There are several options available: the original UV-sensitive oxide semiconductor, TiO2, the more recently popular Iron (III) Oxide, also known as Hematite, Bismuth Vanadite (BiVO4), Carbon Nitride (C3N4) and Strontium Titanate (SrTiO3).

Piles of A) Iron (III) Oxide, B) Bismuth Vanadate, C) Carbon Nitride, and D) Strontium Titanate powdered catalyst, which are anode and cathode materials that Dr. Diaz has used in his work
Examples of powdered versions of A) Iron (III) Oxide, B) Bismuth Vanadate, C) Carbon Nitride, and D) Strontium Titanate

These materials represent substantial cost savings compared to the platinum groups of traditional research.

Utilizing these materials to convert photons into charge carriers to drive the redox reaction is an efficient way to carry out water splitting. In terrestrial Earth, the majority of incident light occurs in the visible portion of the spectrum (400 nm – 800 nm). Using materials like C4N4, Fe2O3, or other semiconductors capable of taking advantage of these lower-energy photons makes them particularly interesting for hydrogen production in solar photoelectrochemical processes.

Using materials with different band gaps together can create a heterojunction that can cause a photocurrent simply by exposure to sunlight. Taking advantage of this behaviour makes it possible for a system to produce hydrogen and oxygen automatically without any energy input beyond sunlight.

In terms of reducing energy costs, there isn’t anything cheaper than free!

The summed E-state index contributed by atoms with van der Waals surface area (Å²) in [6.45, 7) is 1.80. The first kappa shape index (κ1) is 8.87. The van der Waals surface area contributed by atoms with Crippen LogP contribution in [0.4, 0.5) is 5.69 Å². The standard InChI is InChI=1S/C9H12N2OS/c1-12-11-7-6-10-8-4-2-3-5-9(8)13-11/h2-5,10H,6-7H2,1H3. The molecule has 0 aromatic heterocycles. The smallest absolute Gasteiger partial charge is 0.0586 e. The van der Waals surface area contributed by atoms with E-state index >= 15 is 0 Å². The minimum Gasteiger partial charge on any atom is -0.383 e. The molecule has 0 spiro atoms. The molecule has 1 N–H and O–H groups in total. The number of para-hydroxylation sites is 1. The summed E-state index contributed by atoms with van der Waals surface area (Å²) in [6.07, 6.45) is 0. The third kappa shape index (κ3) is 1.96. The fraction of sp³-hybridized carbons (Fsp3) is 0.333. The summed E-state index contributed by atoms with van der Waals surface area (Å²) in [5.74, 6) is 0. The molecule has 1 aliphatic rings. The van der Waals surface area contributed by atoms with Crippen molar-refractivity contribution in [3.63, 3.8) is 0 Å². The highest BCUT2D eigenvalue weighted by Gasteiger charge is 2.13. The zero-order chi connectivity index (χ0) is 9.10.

Photocatalytic Reaction Control for Multiple Useful Products

Hydrogen is only half the story. 

When splitting water (H2O) to make hydrogen, oxygen is always present as either molecular O2, singlet radicals, or hydroxide (OH) ions or radicals, several of which can contribute to the formation of hydrogen peroxide (H2O2). In fact, using a system that produces hydrogen peroxide instead of O2 boosts hydrogen evolution efficiency as it only requires a 2-electron reaction compared to oxygen, which requires a 4-electron reaction.

An image of Dr. Diaz’s Bismuth Vanadate Electrode in operation under the light of a Pico
An image of Dr. Diaz’s Bismuth Vanadate Electrode in operation under the light of a Pico

Side reactions that produce oxidizing species of molecules aren’t necessarily bad, though.

The molecules mentioned earlier should sound familiar, as we most commonly use them as cleaning agents or as part of sterilization treatments. We use these molecules for these tasks precisely because they are energetic and chemically active, exactly what is needed to break down and remove long-lived, stable chemical contaminants. Dr. Diaz’s research has previously explored the usage of OH° radicals as oxidizing reactants for the degradation of indigo carmine and methylene blue dyes.

To maximize the solar energy utilization of his systems, Dr. Diaz uses different active materials for the anode and cathode with different band gaps to ensure that neither electrode uses the energy the other needs from the available spectrum. With heterojunctions of these hydrogen and oxidizing species producing materials, it is possible that if Dr. Diaz is already producing these molecules that could treat water with excessive amounts of unwanted chemicals, why not pursue improving that outcome simultaneously?

His future research could improve the economics of his devices by producing clean water and hydrogen simultaneously from contaminated water.

A perfect example of the cliche of one man’s trash being another’s treasure.

A Premium Light Source for Premium Performance

Dr. Diaz required a light source with a well-defined and tunable spectrum to ensure that his current and future experiments would produce the most accurate data possible. This way, he will know exactly how much energy he is exposing his samples to and the impact that different wavelengths have on his samples.